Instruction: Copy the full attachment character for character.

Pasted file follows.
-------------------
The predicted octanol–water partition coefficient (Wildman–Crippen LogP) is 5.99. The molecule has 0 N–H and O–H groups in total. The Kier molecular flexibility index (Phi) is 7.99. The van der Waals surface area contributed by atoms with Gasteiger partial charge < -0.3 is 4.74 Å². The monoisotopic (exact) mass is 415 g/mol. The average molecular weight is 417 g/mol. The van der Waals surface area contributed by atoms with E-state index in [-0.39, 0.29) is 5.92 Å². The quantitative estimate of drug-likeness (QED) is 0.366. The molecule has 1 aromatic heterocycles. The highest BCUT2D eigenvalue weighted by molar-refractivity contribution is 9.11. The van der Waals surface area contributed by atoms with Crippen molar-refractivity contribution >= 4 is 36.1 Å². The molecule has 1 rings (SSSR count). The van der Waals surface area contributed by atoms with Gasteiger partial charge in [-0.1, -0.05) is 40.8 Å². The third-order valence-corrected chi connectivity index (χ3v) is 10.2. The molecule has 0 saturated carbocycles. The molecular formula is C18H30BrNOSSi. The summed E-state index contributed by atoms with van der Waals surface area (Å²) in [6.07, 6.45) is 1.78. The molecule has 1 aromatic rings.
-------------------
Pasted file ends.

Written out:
The predicted octanol–water partition coefficient (Wildman–Crippen LogP) is 5.99. The molecule has 0 N–H and O–H groups in total. The Kier molecular flexibility index (Phi) is 7.99. The van der Waals surface area contributed by atoms with Gasteiger partial charge < -0.3 is 4.74 Å². The monoisotopic (exact) mass is 415 g/mol. The average molecular weight is 417 g/mol. The van der Waals surface area contributed by atoms with E-state index in [-0.39, 0.29) is 5.92 Å². The quantitative estimate of drug-likeness (QED) is 0.366. The molecule has 1 aromatic heterocycles. The highest BCUT2D eigenvalue weighted by molar-refractivity contribution is 9.11. The van der Waals surface area contributed by atoms with Crippen molar-refractivity contribution >= 4 is 36.1 Å². The molecule has 1 rings (SSSR count). The van der Waals surface area contributed by atoms with Gasteiger partial charge in [-0.1, -0.05) is 40.8 Å². The third-order valence-corrected chi connectivity index (χ3v) is 10.2. The molecule has 0 saturated carbocycles. The molecular formula is C18H30BrNOSSi. The summed E-state index contributed by atoms with van der Waals surface area (Å²) in [6.07, 6.45) is 1.78. The molecule has 1 aromatic rings.